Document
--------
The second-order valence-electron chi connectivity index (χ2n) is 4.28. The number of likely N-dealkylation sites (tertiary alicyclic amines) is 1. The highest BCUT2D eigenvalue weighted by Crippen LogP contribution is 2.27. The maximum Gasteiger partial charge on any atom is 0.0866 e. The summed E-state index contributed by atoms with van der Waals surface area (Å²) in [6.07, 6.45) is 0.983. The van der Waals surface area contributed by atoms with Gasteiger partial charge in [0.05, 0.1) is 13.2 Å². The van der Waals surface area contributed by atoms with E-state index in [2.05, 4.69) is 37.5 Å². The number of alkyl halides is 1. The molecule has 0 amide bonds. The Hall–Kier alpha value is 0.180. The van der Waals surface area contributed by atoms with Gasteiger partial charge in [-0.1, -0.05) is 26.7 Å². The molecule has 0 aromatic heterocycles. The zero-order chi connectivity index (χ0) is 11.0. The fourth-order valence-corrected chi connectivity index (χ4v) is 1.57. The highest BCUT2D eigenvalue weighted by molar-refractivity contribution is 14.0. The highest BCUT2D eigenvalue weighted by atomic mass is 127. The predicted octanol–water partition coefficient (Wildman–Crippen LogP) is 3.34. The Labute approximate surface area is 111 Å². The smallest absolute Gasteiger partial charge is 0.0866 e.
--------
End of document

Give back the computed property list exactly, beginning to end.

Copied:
The second-order valence-electron chi connectivity index (χ2n) is 4.28. The number of likely N-dealkylation sites (tertiary alicyclic amines) is 1. The highest BCUT2D eigenvalue weighted by Crippen LogP contribution is 2.27. The maximum Gasteiger partial charge on any atom is 0.0866 e. The summed E-state index contributed by atoms with van der Waals surface area (Å²) in [6.07, 6.45) is 0.983. The van der Waals surface area contributed by atoms with Gasteiger partial charge in [0.05, 0.1) is 13.2 Å². The van der Waals surface area contributed by atoms with E-state index in [2.05, 4.69) is 37.5 Å². The number of alkyl halides is 1. The molecule has 0 amide bonds. The Hall–Kier alpha value is 0.180. The van der Waals surface area contributed by atoms with Gasteiger partial charge in [-0.1, -0.05) is 26.7 Å². The molecule has 0 aromatic heterocycles. The zero-order chi connectivity index (χ0) is 11.0. The fourth-order valence-corrected chi connectivity index (χ4v) is 1.57. The highest BCUT2D eigenvalue weighted by molar-refractivity contribution is 14.0. The highest BCUT2D eigenvalue weighted by atomic mass is 127. The predicted octanol–water partition coefficient (Wildman–Crippen LogP) is 3.34. The Labute approximate surface area is 111 Å². The smallest absolute Gasteiger partial charge is 0.0866 e.